Lucid Culture

JAZZ, CLASSICAL MUSIC AND THE ARTS IN NEW YORK CITY

CD Review: Kiwi – Mischief Reigns

You just gotta love it – a Brazilian-inflected dub reggae cd by a band named after New Zealand’s tasty green version of the blueberry. True to their name, Kiwi have made a tasty album, warm, summery and hypnotic like all the best roots reggae is. This is the group that big up-and-coming retro soul buzz band the One and Nines spun off of. The two bands share a vocalist, the irresistibly soaring Vera Sousa, a guitarist (the smartly incisive Jeff Marino), a tenor sax player (Barami Waspe) and a keyboardist. On this album Sousa shares vocal duties with Alex Tyshkov, who distinguishes himself on bass, guitars, keys, percussion and more. The rest of the laid-back horn section comprises Kasey Lockwood on trumpet and Matt Ryan on trombone, with Will Hansen on keys, David Delgado on drums and G.D. Hemmings on percussion. The bass is always way up in the mix, guaranteeing that it’ll sound fat even if you’re playing it on a lo-fi system. Like the One and Nines, a band who completely nail the ambience, arrangements and spirit of 60s Memphis soul music, Kiwi’s sound is straight out of Kingston, 1977 but with sonically improved production values.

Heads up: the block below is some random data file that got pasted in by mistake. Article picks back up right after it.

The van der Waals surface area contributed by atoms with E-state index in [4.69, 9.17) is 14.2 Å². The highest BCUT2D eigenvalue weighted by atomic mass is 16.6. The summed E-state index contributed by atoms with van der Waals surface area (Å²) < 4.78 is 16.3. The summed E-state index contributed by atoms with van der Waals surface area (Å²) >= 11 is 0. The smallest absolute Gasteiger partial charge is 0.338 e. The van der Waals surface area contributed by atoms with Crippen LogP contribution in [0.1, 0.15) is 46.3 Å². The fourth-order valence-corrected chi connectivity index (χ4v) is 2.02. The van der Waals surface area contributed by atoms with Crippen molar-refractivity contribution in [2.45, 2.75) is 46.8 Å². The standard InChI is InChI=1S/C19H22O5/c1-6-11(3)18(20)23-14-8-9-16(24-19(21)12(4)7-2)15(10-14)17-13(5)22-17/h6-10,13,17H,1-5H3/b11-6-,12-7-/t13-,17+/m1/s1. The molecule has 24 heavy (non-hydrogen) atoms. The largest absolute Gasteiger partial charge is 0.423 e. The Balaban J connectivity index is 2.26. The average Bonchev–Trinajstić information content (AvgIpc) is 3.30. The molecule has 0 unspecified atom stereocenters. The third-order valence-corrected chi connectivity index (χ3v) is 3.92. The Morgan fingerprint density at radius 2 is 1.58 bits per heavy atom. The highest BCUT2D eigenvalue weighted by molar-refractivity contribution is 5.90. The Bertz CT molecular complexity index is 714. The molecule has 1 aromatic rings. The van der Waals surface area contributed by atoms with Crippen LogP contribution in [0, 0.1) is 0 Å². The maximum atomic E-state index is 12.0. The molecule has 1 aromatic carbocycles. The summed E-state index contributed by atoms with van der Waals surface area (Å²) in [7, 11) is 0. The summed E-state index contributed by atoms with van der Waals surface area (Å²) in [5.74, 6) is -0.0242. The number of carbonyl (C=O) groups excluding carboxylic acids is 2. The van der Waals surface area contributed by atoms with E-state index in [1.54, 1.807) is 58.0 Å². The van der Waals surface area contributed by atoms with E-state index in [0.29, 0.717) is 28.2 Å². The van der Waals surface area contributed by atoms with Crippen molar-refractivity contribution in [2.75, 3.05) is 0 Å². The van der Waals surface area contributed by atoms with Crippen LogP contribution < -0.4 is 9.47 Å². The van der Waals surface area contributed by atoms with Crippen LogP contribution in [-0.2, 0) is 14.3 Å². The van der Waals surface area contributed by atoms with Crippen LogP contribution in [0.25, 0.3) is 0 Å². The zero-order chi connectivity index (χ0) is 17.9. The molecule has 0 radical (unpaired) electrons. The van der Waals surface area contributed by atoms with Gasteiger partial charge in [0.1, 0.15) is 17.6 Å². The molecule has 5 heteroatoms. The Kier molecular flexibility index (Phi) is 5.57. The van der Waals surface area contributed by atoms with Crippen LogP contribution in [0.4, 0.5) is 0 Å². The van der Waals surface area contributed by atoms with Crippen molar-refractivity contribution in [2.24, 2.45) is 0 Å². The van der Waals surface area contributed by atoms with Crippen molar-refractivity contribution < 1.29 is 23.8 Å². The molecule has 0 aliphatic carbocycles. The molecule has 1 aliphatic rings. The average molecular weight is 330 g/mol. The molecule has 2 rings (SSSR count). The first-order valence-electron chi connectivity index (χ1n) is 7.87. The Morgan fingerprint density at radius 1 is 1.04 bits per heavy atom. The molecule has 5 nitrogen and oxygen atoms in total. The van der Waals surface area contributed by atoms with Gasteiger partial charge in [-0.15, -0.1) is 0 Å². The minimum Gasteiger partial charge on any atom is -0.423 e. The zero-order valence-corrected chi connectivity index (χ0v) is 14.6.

The album opens with a tantalizing bass-driven interlude with organ, giving way to No One Else featuring Sousa doing one of her irresistible, wise, slinky vocals. Most of these songs segue into each other, often separated by little interludes, mostly brief, introspective guitar instrumentals except for a completely unexpected, rippling, gamelanesque passage toward the end. The third track, Lemon has reverb organ and fat bass with a stripped-down John Brown’s Body vibe, a feeling that returns on the sixth track, Against the Wall and later on the catchy midtempo pulse of And You.

After a tense, mostly solo guitar meditation, the fifth track reminds of Bob Marley around the time of the Kaya album, when he was blending an American R&B/soul influence into his songwriting. Track eight, Return is fat, dubwise and kind of morbid; the title cut is understatedly hypnotic – they don’t waste a note – and Sousa’s wary voice on harmonies in the background is arrestingly exquisite. She also gets to slide and shine, in both English and Portuguese, on Aprendiz, a duet with Tyshkov. The album winds up with its most psychedelic track, Cherry Tree, and then a cut that has the feel of being a catchy One and Nines groove rearranged as reggae. This is one of those rare albums that doesn’t have a single lame track, not even those little interludes. Watch this space for NYC area shows.

June 9, 2010 Posted by | Music, music, concert, reggae music, review, Reviews | , , , , , , , , , , , , , , , , , , , , , , , , , | Leave a comment